CEO of Japanese Software Distributor Says Deal to Buy Ziff-Davis Publishing Is Close


A maverick Japanese software distributor said Thursday he is close to reaching a deal to acquire Ziff-Davis Publishing Co., the world's largest publisher of computer and technology magazines.

Speaking to reporters in Tokyo, Masayoshi Son, chief executive at software distributor and publisher Softbank Corp. said that "only a few obstacles remain" to a deal.

Bloomberg Business News reported that the two companies signed a letter of intent Sunday and expect to close the sale within a month, according to an executive close to the discussions.

But Son said details to be negotiated included the price.

Ziff-Davis, which publishes PC Magazine, PC Week and other influential publications, was acquired last December by New York investment company Forstmann Little & Co. from the Ziff family for about $1.4 billion. The Ziff family kept a 6% stake that it is reportedly prepared to sell to Son.

Softbank also made a bid for the publisher at the time but was outmaneuvered by Forstmann because of concerns over the highly leveraged company's ability to finance the deal.

"We lost out last time because we didn't have the cash in hand," Son said.

Son said he is confident he can pull together the money this time. He recently raised $500 million by issuing 12-year bonds at an attractive coupon rate of 3.5%. The company expects to raise an additional $630 million when it issues 2.8 million new shares in a public offering next month.

At PC Week, Ziff-Davis' flagship publication, reporters have been told that Forstmann's decision to sell did not reflect disappointment in the performance of the publications but the attractive offering price.

The Wall Street Journal on Thursday quoted unidentified publishing executives as saying that Softbank was prepared to pay as much as $2 billion for the publisher.

That price, if accurate, would represent a rich premium over what Forstmann paid, a price that many industry observers believe was already too high. Forstmann, which had previously insisted that it was in the business for the long-term, had imposed tight budget controls on Ziff-Davis' once free-spending editorial staff in an effort to cut costs.

The New York-based Ziff-Davis, with $700 million in revenues, had about 46% of the $1.7-billion U.S. computer magazine market last year. The computer publications business grew a healthy 10% last year selling an additional 13,000 ad pages over the year before.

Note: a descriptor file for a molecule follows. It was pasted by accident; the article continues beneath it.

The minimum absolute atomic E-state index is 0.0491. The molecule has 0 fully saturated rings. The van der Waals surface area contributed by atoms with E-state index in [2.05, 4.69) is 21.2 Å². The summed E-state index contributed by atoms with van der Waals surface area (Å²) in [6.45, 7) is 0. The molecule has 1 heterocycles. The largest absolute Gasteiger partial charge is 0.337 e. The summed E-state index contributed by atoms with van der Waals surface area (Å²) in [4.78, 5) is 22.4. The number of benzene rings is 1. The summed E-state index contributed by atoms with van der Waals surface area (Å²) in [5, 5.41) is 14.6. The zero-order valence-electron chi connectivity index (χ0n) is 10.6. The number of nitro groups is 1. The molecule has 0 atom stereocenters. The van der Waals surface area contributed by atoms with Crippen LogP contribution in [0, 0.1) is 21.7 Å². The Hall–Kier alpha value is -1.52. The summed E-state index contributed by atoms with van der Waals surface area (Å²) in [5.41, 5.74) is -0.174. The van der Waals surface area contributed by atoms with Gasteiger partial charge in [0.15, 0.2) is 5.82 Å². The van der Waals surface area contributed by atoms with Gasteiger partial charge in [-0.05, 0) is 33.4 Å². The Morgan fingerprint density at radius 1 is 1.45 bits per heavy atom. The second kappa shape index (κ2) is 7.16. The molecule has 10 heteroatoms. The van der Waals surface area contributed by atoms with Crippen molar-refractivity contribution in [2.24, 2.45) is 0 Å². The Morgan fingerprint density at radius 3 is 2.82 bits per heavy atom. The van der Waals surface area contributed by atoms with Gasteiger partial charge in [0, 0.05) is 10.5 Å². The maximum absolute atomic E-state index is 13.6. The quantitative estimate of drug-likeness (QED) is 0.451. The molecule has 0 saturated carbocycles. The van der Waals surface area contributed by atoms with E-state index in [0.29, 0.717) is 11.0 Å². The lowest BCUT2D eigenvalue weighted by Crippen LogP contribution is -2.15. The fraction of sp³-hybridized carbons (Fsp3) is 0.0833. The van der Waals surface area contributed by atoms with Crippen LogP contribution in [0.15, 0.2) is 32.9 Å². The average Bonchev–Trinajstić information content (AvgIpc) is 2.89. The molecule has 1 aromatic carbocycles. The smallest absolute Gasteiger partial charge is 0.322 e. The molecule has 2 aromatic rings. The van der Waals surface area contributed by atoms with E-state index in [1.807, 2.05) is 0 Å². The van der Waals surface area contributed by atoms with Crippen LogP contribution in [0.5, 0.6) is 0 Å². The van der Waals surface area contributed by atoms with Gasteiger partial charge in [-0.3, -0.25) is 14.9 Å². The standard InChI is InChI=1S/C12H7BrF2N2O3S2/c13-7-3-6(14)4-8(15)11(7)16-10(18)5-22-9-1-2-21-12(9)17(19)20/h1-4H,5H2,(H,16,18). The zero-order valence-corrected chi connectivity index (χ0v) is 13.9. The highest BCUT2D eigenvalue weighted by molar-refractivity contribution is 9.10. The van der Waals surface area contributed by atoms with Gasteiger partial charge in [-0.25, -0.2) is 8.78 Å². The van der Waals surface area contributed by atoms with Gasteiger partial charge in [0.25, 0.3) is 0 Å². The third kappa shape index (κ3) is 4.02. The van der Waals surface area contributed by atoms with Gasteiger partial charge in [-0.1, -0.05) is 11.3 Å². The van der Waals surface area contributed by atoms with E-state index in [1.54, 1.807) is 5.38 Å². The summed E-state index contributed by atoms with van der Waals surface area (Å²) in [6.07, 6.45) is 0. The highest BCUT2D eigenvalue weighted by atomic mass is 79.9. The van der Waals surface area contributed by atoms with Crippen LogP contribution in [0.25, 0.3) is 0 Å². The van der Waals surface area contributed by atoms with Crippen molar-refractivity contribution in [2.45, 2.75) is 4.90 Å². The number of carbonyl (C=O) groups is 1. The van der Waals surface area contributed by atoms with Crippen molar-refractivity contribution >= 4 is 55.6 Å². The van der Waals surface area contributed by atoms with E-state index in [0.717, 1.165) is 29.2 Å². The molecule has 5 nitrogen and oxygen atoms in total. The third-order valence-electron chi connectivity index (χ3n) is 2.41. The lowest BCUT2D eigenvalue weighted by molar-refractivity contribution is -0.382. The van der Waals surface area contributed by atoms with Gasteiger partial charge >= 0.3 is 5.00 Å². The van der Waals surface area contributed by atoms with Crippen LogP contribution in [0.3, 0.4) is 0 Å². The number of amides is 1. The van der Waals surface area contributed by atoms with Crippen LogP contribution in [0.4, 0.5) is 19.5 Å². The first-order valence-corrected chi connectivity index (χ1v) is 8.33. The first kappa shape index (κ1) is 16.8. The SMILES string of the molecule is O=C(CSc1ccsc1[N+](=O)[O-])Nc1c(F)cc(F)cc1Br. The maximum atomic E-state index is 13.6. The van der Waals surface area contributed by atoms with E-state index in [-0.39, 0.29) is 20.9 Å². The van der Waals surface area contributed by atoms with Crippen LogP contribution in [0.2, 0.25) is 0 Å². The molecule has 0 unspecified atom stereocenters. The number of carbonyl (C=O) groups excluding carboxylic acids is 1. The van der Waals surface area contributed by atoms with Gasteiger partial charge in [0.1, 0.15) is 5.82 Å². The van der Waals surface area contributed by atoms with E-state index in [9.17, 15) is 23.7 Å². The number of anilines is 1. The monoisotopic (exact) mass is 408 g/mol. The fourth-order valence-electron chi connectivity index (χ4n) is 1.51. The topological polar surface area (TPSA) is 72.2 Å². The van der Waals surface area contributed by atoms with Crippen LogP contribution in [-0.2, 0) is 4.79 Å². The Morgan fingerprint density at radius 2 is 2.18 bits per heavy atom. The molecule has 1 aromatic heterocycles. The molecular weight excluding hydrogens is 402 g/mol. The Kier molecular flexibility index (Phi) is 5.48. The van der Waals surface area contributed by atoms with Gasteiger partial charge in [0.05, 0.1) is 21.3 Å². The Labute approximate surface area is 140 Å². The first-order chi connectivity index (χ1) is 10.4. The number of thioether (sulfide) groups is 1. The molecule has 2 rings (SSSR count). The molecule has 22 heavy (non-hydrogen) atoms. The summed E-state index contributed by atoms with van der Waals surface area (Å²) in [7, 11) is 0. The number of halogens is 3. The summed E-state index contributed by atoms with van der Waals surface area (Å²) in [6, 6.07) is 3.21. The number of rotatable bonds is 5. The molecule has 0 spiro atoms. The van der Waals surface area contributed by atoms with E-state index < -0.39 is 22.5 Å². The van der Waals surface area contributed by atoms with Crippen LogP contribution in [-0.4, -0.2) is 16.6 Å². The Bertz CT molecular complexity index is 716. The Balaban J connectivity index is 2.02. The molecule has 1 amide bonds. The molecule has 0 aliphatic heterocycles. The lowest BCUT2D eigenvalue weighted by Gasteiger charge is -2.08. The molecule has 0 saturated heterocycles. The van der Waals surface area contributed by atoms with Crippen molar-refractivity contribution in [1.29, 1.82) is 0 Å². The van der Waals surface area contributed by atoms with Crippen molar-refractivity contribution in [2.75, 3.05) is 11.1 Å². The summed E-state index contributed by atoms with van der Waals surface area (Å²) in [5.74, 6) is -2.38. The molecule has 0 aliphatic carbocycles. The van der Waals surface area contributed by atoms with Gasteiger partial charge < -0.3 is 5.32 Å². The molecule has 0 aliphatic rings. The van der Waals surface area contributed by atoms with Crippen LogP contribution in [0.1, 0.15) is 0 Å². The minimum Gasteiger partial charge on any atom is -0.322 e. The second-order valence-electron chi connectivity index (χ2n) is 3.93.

Softbank's expanded publishing empire would fit neatly with its recent acquisitions in the trade show business. Last November, it paid $202 million for Ziff's Interop Expositions, an operator of computer trade shows and conferences. In February, it bought the rights to Comdex, the world's biggest computer trade show, for $800 million from the Interface Group.

Publishing and trade shows fit neatly together because advertisers of computer publications are typically the same companies that pay to participate in trade shows. But it is unprecedented for a Japanese concern to own a major American publisher and there are some concerns that questionable editorial practices in Japan could carry over to U.S. operations in a Japanese-owned publishing house.

In Japan, for example, reporters are often expected to give special play to stories about software products or companies--such as the Provo, Utah-based Novell Inc.--in which Softbank has a special interest.

Under Japanese control, the publisher could potentially pressure reporters to favor major exhibitors at its trade shows.

"There are potential conflicts of interests," said Dan Farber, editor-in-chief at PC Week. "Clearly we would have to make it clear that our editorial integrity is of utmost importance."

Questions have also been raised about Son's ability to manage his growing American empire.

Born in Japan of Korean ancestry, Son started his career in the United States. As a student at UC Berkeley, he worked with several professors to design software that became the basis for Sharp's pocket organizer, the Wizard. He also made a handsome profit importing arcade machines from Japan.

Returning to Japan in 1980, Son started a successful business distributing personal computer software at a time when personal computers were just taking off, and established a 50% share of that business. Over the past decade, Son has also built up a profitable publishing empire. More recently he urged Novell to set up shop in Japan and took a 26% stake in the business. Today Son has personal assets of $2 billion and his company posted sales last year of close to $1 billion.

But profit margins in his company's distribution business are falling, while its publishing division faces increased competition.

So Son is looking to America for growth. The move offshore won't be easy. A recent venture with Merisel and Phoenix Technologies to distribute software over CD-ROMs was a bust. And many believe Son purchased Comdex just as customers were beginning to grumble that it had grown too large and expensive.

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